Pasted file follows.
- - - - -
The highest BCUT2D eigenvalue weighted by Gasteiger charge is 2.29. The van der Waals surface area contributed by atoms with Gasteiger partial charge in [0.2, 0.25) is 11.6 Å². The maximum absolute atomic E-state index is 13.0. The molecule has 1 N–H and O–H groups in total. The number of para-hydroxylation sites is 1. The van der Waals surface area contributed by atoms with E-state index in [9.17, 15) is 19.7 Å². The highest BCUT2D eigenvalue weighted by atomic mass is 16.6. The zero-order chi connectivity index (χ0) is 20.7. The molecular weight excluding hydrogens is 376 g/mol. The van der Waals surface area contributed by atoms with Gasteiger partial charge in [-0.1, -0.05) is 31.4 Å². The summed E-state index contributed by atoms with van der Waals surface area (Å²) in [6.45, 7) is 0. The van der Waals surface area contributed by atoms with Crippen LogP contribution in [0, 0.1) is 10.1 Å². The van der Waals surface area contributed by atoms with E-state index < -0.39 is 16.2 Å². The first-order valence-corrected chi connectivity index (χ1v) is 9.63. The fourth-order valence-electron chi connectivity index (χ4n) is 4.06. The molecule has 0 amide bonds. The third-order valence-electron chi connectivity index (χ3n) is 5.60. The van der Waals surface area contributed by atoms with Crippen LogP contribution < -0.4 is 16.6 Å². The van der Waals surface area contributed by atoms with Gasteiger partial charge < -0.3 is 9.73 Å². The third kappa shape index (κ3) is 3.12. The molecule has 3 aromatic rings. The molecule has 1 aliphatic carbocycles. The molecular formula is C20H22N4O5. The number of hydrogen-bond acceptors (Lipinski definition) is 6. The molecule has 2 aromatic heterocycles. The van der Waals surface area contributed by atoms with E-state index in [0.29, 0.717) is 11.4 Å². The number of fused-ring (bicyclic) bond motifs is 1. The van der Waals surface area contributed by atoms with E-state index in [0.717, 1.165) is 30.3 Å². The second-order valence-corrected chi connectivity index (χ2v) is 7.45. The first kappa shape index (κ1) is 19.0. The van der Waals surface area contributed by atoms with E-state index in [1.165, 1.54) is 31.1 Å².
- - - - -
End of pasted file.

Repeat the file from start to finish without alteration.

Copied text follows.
The highest BCUT2D eigenvalue weighted by Gasteiger charge is 2.29. The van der Waals surface area contributed by atoms with Gasteiger partial charge in [0.2, 0.25) is 11.6 Å². The maximum absolute atomic E-state index is 13.0. The molecule has 1 N–H and O–H groups in total. The number of para-hydroxylation sites is 1. The van der Waals surface area contributed by atoms with E-state index in [9.17, 15) is 19.7 Å². The highest BCUT2D eigenvalue weighted by atomic mass is 16.6. The zero-order chi connectivity index (χ0) is 20.7. The molecular weight excluding hydrogens is 376 g/mol. The van der Waals surface area contributed by atoms with Gasteiger partial charge in [-0.1, -0.05) is 31.4 Å². The summed E-state index contributed by atoms with van der Waals surface area (Å²) in [6.45, 7) is 0. The van der Waals surface area contributed by atoms with Crippen LogP contribution in [0, 0.1) is 10.1 Å². The van der Waals surface area contributed by atoms with E-state index < -0.39 is 16.2 Å². The first-order valence-corrected chi connectivity index (χ1v) is 9.63. The fourth-order valence-electron chi connectivity index (χ4n) is 4.06. The molecule has 0 amide bonds. The third-order valence-electron chi connectivity index (χ3n) is 5.60. The van der Waals surface area contributed by atoms with Crippen LogP contribution < -0.4 is 16.6 Å². The van der Waals surface area contributed by atoms with Gasteiger partial charge < -0.3 is 9.73 Å². The third kappa shape index (κ3) is 3.12. The molecule has 3 aromatic rings. The molecule has 1 aliphatic carbocycles. The molecular formula is C20H22N4O5. The number of hydrogen-bond acceptors (Lipinski definition) is 6. The molecule has 2 aromatic heterocycles. The van der Waals surface area contributed by atoms with E-state index in [0.29, 0.717) is 11.4 Å². The number of fused-ring (bicyclic) bond motifs is 1. The van der Waals surface area contributed by atoms with E-state index in [0.717, 1.165) is 30.3 Å². The second-order valence-corrected chi connectivity index (χ2v) is 7.45. The first kappa shape index (κ1) is 19.0. The van der Waals surface area contributed by atoms with E-state index in [1.165, 1.54) is 31.1 Å².